June 16, 2021 —
How can public health professionals accurately convey risk—in particular, when recommendations need to be changed? Poorly communicated, it may appear to some people that public health messages can’t be trusted at all.
April 21, 2021 —
If you are engaged in creating, approving, or sharing health materials with journalists and the public, your success can depend on your choice of visuals. An incorrect match of an image to text can fail to communicate what you intend.
March 24, 2021 —
Recent efforts to reduce rates of COVID-19, including mask-wearing and vaccine adherence, have highlighted the real gaps between science-based recommendations and what people believe and do in their everyday lives.
January 27, 2021 —
Insights from the social and behavioral sciences about how people understand and use health information—and what sources they trust—can help health communicators develop and deliver messages in ways that are most likely to build trust and confidence...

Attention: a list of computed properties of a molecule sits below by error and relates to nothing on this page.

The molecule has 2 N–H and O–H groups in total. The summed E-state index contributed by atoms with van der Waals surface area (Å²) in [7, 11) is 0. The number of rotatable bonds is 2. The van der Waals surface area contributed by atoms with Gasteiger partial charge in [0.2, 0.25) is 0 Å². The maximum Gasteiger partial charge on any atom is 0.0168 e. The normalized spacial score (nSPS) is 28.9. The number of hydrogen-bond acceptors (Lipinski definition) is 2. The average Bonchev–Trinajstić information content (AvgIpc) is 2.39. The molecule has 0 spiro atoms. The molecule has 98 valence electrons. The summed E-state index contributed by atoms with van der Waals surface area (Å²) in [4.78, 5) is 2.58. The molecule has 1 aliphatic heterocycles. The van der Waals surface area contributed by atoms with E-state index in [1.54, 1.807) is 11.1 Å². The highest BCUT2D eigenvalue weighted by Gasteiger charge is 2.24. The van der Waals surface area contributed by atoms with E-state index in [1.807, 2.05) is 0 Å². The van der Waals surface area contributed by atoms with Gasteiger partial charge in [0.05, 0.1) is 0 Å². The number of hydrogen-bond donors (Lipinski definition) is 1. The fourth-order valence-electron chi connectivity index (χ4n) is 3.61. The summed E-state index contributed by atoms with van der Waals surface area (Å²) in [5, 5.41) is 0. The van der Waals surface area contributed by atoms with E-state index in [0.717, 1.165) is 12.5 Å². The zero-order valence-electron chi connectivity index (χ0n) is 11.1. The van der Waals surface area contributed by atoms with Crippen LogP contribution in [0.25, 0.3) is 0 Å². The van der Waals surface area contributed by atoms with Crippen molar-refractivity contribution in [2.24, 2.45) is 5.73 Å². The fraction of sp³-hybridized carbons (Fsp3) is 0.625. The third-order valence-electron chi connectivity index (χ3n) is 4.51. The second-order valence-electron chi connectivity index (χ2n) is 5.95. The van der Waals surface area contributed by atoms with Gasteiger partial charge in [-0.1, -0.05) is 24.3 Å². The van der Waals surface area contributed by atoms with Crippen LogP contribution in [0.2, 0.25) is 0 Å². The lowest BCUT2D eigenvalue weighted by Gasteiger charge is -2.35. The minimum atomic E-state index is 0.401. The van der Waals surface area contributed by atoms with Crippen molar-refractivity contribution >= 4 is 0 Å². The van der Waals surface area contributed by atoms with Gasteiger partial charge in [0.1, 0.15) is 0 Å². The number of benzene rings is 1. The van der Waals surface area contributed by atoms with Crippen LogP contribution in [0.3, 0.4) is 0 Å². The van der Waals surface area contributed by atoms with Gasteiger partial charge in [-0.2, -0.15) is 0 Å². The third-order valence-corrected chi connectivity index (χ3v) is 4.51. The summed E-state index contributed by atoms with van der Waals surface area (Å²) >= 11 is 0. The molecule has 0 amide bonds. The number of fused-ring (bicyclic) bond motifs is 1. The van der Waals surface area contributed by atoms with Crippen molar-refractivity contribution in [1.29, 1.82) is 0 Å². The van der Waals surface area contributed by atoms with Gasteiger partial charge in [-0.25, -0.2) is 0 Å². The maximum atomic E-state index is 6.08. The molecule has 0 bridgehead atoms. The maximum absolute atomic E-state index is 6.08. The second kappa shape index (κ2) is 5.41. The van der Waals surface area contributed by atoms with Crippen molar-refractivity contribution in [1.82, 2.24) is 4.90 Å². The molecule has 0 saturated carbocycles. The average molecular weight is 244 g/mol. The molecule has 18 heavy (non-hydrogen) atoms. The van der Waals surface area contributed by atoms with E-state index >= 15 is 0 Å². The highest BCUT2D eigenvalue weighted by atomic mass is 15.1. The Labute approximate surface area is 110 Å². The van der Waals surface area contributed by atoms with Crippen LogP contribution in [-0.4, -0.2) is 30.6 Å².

August 19, 2020 —
Preprints are gaining considerable attention lately as researchers seek to quickly disseminate the latest research findings related to COVID-19, the disease caused by the novel coronavirus. But while preprints provide early and unrestricted access...
March 25, 2020 —
The coronavirus disease 2019 (COVID-19) outbreak, caused by the virus named SARS-CoV-2, is on all our minds lately. What can health communicators do to help inform the public without inciting a panic?
December 16, 2019 —
Experts estimate that about 800,000 people die by suicide every year. Media portrayals of deaths by suicide can have profound impacts—both good and bad. How can suicide be treated constructively by the media?
December 4, 2019 —
Every day, scientists are advancing research on vaccine technologies that we hope will reduce disease and save lives. At the same time, misinformation is threatening to erode the public’s trust in vaccines.
November 6, 2019 —
Communicating nutrition research findings accurately can be a challenge. The field is constantly evolving, with new studies published daily. So how do you keep yourself from writing contradictory stories from one week to the next?